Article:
We’re sorry, something doesn't seem to be working properly.
Please try refreshing the page. If that doesn't work, please contact support so we can address the problem.
High molecular weight of polysaccharides from Hericium erinaceus against amyloid beta-induced neurotoxicity
BMC Complementary and Alternative Medicinevolume 16, Article number: 170 (2016)
Hericium erinaceus (HE) is a well-known mushroom in traditional Chinese food and medicine. HE extracts from the fruiting body and mycelia not only exhibit immunomodulatory, antimutagenic and antitumor activity but also have neuroprotective properties. Here, we purified HE polysaccharides (HEPS), composed of two high molecular weight polysaccharides (1.7 × 105 Da and 1.1 × 105 Da), and evaluated their protective effects on amyloid beta (Aβ)-induced neurotoxicity in rat pheochromocytoma PC12 cells.
HEPS were prepared and purified using a 95 % ethanol extraction method. The components of HEPS were analyzed and the molecular weights of the polysaccharides were determined using high-pressure liquid chromatography (HPLC). The neuroprotective effects of the polysaccharides were evaluated through a 2,2-diphenyl-1-picrylhydrazyl (DPPH) radical scavenging assay and an MTT assay and by quantifying reactive oxygen species (ROS) and mitochondrial membrane potentials (MMP) of Aβ-induced neurotoxicity in cells.
Our results showed that 250 μg/ml HEPS was harmless and promoted cell viability with 1.2 μM Aβ treatment. We observed that the free radical scavenging rate exceeded 90 % when the concentration of HEPS was higher than 1 mg/mL in cells. The HEPS decreased the production of ROS from 80 to 58 % in a dose-dependent manner. Cell pretreatment with 250 μg/mL HEPS significantly reduced Aβ-induced high MMPs from 74 to 51 % and 94 to 62 % at 24 and 48 h, respectively. Finally, 250 μg/mL of HEPS prevented Aβ-induced cell shrinkage and nuclear degradation of PC12 cells.
Our results demonstrate that HEPS exhibit antioxidant and neuroprotective effects on Aβ-induced neurotoxicity in neurons.
Hericium erinaceus (HE) is a well-known mushroom that is consumed as food and used in traditional Chinese medicine. These mushrooms contain physiologically significant components, such as β-glucan polysaccharides and other biomaterials, which have demonstrated anticancer, immunomodulatory, hypolipidemic, antioxidant and neuroprotective properties [1–6]. As an anticancer agent, the polysaccharides from HE have more significant anti-artificial pulmonary metastatic tumor effects and immunomodulatory activity than those of Hericium laciniatum . HE and Lentinus edodes have been compared with regard to their antitumor activities and immunoregulatory effects on mice with sarcoma 180 . Additionally, HE extracts (HTJ5 and HTJ5A) have been found to be more effective and less toxic than clinically used anticancer drugs such as 5-fluorouracil against liver cancer HepG2 and Huh-7, colon cancer HT-29 and gastric cancer NCI-87 cells in vitro and in tumor xenografts in vivo .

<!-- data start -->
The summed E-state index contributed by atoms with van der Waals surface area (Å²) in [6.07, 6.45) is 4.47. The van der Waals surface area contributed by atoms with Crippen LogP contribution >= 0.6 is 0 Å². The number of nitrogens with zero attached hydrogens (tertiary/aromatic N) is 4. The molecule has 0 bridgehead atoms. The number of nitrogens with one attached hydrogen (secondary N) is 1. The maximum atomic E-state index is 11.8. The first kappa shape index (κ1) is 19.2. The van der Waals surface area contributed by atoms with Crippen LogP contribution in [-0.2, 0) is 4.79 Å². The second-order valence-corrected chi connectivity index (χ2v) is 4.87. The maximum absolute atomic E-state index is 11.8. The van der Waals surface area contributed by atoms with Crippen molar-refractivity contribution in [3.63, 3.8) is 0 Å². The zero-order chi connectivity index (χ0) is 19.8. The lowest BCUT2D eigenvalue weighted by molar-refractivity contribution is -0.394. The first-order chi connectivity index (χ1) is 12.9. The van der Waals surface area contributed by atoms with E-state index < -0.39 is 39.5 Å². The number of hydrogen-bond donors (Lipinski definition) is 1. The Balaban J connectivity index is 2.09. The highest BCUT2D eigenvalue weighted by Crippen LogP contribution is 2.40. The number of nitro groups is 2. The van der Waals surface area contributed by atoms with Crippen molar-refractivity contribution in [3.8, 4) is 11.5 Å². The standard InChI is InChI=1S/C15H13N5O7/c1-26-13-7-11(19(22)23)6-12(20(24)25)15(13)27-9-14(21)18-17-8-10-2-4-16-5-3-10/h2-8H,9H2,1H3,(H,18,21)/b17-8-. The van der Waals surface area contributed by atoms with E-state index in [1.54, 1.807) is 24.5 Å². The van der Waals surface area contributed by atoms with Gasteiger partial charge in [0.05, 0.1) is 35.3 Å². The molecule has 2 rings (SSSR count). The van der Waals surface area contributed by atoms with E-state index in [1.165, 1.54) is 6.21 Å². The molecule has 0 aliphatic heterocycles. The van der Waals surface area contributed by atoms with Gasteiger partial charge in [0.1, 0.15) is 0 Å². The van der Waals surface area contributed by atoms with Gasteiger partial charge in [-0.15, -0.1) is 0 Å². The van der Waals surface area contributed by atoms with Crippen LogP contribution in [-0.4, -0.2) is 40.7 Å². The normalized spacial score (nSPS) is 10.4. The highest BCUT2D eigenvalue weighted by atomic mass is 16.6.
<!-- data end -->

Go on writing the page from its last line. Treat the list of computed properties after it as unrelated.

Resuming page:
Macrophages are activated by HE polysaccharides to produce nitric oxide and express cytokines (IL-1beta and TNF-beta), which lead to effective antitumor activity and immunomodulation . Previously, we demonstrated that HE extracts can induce the activation of dendritic cells and increase the secretion of IL-12 to modulate a TH1 immune response . The hypolipidemic effects proportionally increased with oral administration of an HE exo-biopolymer in a dose-dependent manner in animal studies . The HE biomaterials reduced levels of low-density lipoprotein cholesterol while maintaining relatively high levels of high-density lipoprotein cholesterol and reduced the risk of atherosclerosis.
It was previously reported that HE extracts have neuroprotective effects, promote normal development of cultivated cerebellar cells and have regulatory effects on the development of myelin genesis processes in vitro . The ethanol extract of HE has been shown to induce nerve growth factor expression and to prevent Aβ25–35-induced impairment of memory functions in animal experiments [11, 12]. Oxidative stress has been shown to be involved in the initiation and progression of various disorders caused by oxygen radicals, which damages lipids, proteins and nucleic acids [13, 14]. The hot water extract of HE has been reported to improve this free radical scavenging activity and inhibit lipid peroxidation . HE polysaccharide extracts have been reported to decrease lipid peroxidation levels, increase antioxidant enzyme activity and increase radical scavenging activity [4, 16, 17].
In this study, we purified HEPS, which consists of two high molecular weight polysaccharides and exhibits antioxidant activity, from fruiting bodies. HEPS-treated cells showed an increase in the rate of free radical scavenging, a reduction in the production of ROS, a recovery in mitochondrial function, maintenance in morphology changes, and a reduction in cell apoptosis of PC12 cells upon Aβ treatment. Finally, we demonstrated that HEPS has neuroprotective properties for neurons.